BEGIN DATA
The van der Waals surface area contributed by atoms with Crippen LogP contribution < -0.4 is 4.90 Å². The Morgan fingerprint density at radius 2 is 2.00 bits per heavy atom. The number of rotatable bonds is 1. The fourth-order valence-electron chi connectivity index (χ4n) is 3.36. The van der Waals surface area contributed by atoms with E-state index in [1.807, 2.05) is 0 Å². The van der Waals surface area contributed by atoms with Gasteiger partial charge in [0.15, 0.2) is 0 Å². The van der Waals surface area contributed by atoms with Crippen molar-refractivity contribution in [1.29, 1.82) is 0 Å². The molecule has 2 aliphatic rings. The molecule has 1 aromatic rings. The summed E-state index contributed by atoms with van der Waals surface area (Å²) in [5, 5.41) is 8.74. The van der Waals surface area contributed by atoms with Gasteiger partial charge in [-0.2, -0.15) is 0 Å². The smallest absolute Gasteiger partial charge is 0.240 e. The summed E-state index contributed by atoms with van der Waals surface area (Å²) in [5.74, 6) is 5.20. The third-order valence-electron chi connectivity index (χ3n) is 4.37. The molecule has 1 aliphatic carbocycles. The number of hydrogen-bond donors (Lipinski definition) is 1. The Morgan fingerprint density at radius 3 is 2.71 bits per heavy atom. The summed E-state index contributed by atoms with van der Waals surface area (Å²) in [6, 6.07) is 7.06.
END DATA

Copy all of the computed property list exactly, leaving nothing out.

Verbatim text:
The van der Waals surface area contributed by atoms with Crippen LogP contribution < -0.4 is 4.90 Å². The Morgan fingerprint density at radius 2 is 2.00 bits per heavy atom. The number of rotatable bonds is 1. The fourth-order valence-electron chi connectivity index (χ4n) is 3.36. The van der Waals surface area contributed by atoms with E-state index in [1.807, 2.05) is 0 Å². The van der Waals surface area contributed by atoms with Gasteiger partial charge in [0.15, 0.2) is 0 Å². The van der Waals surface area contributed by atoms with Crippen molar-refractivity contribution in [1.29, 1.82) is 0 Å². The molecule has 2 aliphatic rings. The molecule has 1 aromatic rings. The summed E-state index contributed by atoms with van der Waals surface area (Å²) in [5, 5.41) is 8.74. The van der Waals surface area contributed by atoms with Gasteiger partial charge in [-0.2, -0.15) is 0 Å². The smallest absolute Gasteiger partial charge is 0.240 e. The summed E-state index contributed by atoms with van der Waals surface area (Å²) in [5.74, 6) is 5.20. The third-order valence-electron chi connectivity index (χ3n) is 4.37. The molecule has 1 aliphatic carbocycles. The number of hydrogen-bond donors (Lipinski definition) is 1. The Morgan fingerprint density at radius 3 is 2.71 bits per heavy atom. The summed E-state index contributed by atoms with van der Waals surface area (Å²) in [6, 6.07) is 7.06.